Thursday, January 16, 2014

A Prescription for Cinematic Amnesia

Ever have this experience when you can't remember any movies you've watched in the past few months? Like, someone will ask you if you've seen any good movies recently and you draw a complete blank? Even though you know that you've seen and enjoyed quite a few in that time period?

I hate it when that happens, so perhaps for the sake of my own sanity, I'll periodically just jot down the movies I've watched, here on this blog. The following are the ones that I watched over winter break.

A Man and A Woman (Un Homme et Une Femme)

A movie for the senses. Beautifully shot, especially the blue tones. And the voiceovers sound as though someone is whispering into your ear. A really barebones story, but if you're more into character and atmosphere than plot, this is a good movie, especially since it clocks in at a pretty breezy 102 min. It also has that really famous theme song that you've probably heard but never knew where it came from. I don't really understand why there were those long race car driving sequences though. I know that the guy is professional driver, but some of those sequences seemed gratuitous.

From cool blue wash...

To a nostalgic sepia tone

Strangers on a Train

I've never been a big fan of Alfred Hitchcock. Out of all his movies, I think I like The Birds the best because there's not as much hamfisted pop psychology and is just a creepy movie about birds going berserk for some reason. Strangers on a Train was okay, but I thought that the actor who played the good guy was a bad actor. And the villain was perhaps just one prance away from being campy.

Still not a Hitchcock booster.

Brief Encounter

Oh good, after watching this movie, I won't have to think of The Seven Year Itch when I hear Rachmaninoff. As you can probably tell, I didn't like that movie much. Something about having to watch an old guy lust after Marilyn Monroe and feeling manipulated to sympathize with him just wasn't that entertaining.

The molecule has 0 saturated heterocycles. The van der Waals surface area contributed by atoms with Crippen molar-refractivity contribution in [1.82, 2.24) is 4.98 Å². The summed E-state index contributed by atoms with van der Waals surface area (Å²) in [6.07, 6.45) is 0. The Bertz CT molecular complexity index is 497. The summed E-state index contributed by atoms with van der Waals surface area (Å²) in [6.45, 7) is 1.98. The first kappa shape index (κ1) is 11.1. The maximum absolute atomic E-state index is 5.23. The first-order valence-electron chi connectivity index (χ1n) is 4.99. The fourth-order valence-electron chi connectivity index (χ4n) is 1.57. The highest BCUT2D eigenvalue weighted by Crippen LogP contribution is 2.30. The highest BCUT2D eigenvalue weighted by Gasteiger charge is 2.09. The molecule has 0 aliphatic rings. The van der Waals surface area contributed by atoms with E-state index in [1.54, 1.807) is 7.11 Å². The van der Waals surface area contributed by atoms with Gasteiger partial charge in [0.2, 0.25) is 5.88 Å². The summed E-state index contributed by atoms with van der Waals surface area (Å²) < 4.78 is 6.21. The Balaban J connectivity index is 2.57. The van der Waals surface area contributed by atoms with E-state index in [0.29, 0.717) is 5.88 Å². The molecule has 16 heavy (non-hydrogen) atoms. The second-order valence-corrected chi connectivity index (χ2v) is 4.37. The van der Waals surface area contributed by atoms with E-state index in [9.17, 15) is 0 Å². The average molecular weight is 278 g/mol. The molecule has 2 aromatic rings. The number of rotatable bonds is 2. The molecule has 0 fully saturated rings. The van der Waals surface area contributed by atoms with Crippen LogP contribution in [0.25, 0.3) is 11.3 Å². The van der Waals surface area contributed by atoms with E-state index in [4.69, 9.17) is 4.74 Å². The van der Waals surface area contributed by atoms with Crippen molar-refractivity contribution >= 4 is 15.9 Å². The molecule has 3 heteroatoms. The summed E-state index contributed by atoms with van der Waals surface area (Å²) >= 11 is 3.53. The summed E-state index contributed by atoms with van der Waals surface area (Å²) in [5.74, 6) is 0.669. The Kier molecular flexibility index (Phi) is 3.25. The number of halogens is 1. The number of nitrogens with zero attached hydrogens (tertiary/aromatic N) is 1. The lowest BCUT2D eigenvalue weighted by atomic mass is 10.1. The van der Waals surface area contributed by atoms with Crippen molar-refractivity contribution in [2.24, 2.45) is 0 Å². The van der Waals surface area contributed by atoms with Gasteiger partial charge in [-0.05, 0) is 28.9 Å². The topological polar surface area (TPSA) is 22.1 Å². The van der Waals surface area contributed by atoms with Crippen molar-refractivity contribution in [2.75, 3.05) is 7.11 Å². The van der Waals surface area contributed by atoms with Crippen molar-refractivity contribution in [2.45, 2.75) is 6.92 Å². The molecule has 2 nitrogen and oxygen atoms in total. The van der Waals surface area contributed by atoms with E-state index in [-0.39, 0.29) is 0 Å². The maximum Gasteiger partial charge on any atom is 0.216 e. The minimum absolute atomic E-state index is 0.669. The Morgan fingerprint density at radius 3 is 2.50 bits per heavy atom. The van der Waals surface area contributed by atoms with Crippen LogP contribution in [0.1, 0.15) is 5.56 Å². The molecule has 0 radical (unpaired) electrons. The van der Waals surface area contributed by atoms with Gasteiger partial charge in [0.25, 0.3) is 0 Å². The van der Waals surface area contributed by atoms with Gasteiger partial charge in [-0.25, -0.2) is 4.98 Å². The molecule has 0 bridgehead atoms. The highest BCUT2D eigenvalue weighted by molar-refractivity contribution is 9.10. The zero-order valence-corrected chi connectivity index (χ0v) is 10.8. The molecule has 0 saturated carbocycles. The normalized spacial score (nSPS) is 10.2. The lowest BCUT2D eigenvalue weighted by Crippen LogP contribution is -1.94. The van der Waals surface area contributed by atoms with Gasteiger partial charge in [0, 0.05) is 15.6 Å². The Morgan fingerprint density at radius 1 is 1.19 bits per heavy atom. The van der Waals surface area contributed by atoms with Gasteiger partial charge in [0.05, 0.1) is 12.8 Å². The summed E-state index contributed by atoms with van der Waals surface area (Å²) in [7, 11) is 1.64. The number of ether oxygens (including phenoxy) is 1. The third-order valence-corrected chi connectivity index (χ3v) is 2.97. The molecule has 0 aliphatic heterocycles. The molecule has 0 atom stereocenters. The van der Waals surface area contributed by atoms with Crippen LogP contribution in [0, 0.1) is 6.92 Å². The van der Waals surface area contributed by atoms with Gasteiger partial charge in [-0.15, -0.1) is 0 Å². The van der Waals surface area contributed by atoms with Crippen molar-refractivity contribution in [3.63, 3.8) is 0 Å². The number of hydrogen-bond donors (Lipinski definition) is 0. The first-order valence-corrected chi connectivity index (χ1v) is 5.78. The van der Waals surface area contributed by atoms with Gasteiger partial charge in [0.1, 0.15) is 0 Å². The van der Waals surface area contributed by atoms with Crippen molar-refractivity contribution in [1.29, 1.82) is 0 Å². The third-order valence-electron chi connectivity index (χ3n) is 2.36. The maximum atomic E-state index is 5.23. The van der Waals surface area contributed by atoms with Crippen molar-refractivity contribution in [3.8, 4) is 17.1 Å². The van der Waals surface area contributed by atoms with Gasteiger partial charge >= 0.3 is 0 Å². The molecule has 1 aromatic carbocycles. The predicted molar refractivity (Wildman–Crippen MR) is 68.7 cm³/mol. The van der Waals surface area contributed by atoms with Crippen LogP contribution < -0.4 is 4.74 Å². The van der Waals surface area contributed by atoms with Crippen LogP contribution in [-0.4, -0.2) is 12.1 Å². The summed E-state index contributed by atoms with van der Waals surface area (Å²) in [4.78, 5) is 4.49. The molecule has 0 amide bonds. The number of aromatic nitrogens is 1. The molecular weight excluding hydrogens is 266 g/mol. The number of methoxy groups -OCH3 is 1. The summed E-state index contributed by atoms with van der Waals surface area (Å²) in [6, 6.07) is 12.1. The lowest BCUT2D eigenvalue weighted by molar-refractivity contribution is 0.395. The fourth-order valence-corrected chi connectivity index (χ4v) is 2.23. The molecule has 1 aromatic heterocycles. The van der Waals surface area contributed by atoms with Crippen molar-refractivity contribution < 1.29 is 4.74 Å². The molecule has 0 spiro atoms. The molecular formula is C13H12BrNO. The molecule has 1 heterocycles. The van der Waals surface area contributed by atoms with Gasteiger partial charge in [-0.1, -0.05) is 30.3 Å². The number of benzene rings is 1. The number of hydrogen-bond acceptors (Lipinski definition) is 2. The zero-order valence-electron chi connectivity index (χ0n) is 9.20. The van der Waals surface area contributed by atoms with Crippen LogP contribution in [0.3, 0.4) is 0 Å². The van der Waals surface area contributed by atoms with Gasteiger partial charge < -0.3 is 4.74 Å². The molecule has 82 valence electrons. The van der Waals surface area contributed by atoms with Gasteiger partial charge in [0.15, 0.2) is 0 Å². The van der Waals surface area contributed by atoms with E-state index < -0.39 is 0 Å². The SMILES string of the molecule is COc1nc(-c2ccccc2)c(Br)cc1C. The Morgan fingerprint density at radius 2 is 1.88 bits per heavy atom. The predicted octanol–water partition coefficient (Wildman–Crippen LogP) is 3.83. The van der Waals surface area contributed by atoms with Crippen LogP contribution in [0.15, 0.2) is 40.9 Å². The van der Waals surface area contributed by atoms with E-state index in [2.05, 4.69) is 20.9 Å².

Anyway though, I liked Brief Encounter though. I loved how painfully ordinary it was. The protagonist is a plain housewife whose highlight of the week is taking the train on Thursdays to go watch movies by herself. The man she meets is a doctor. Neither of them are that wealthy, glamorous, or beautiful. In fact, they're almost your stereotypical dowdy British people. Which is what makes their short-lived romance more affecting. Richard Linklater must've seen this movie before making Before Sunrise. That just goes to show you that no matter if you're repressed post-war British citizens or Gen X drifters, you can always find love on a train.

Kiki's Delivery Service

This movie is similar to Whisper of the Heart and Spirited Away in that it's about a young girl who has to overcome her own fears and insecurities. But what made Whisper of the Heart special to me was how beautifully mundane it was. The story is little more than about a young girl who gets a crush on a fellow student and also tries to write her first story. Yet somehow, the movie makes us invest our feelings and empathy into Shizuku, the heroine. And Spirited Away is its exact opposite in terms of realism, unless you live in a world where talking radishes and giant babies are everyday sights and evil big-headed witches constantly try to enslave you in their bathhouses.

Kiki's Delivery Service sits in between as a fantasy rooted in realism, which didn't work as well for me. Perhaps if those two other movies hadn't existed, I would've liked Kiki's Delivery Service more. And as per Studio Ghibli, the animals are adorable and full of personality.


Blue Marriage

Lee Yeon Hee! Okay, I'll admit that I was really excited about this movie because Lee Yeon Hee was in it and she's #3 on my Korean girl list. Happily, it was watchable and pleasant enough. The story revolves around 4 couples who are all about to get married but face their own issues. One couple has to deal with each others' pasts. Another has issues with routine and boredom. Another has problems because they're actually in a shotgun wedding. And the last one has to come to terms with insecurity.

I found two of the stories to be more compelling than the others. First, Gun Ho and Vika were interesting because it dealt with the issue of foreign brides in Korea (Vika is from Uzbekistan). It also dealt with the story realistically, making Gun Ho deeply worried that he is just being used for citizenship purposes. It didn't just Hollywoodize the story where the middle-aged schlubby guy gets the hot girl just because.

And So Mi's story was good too, and not just because it involves Lee Yeon Hee walking around Jeju Island in a blue dress. Her story deals with the troublesome issue of complacency and stagnation, and how even if a couple is as picturesque as her and her fiance (played by 2PM's Taecyeon), there still needs to be some spark and passion in the relationship.

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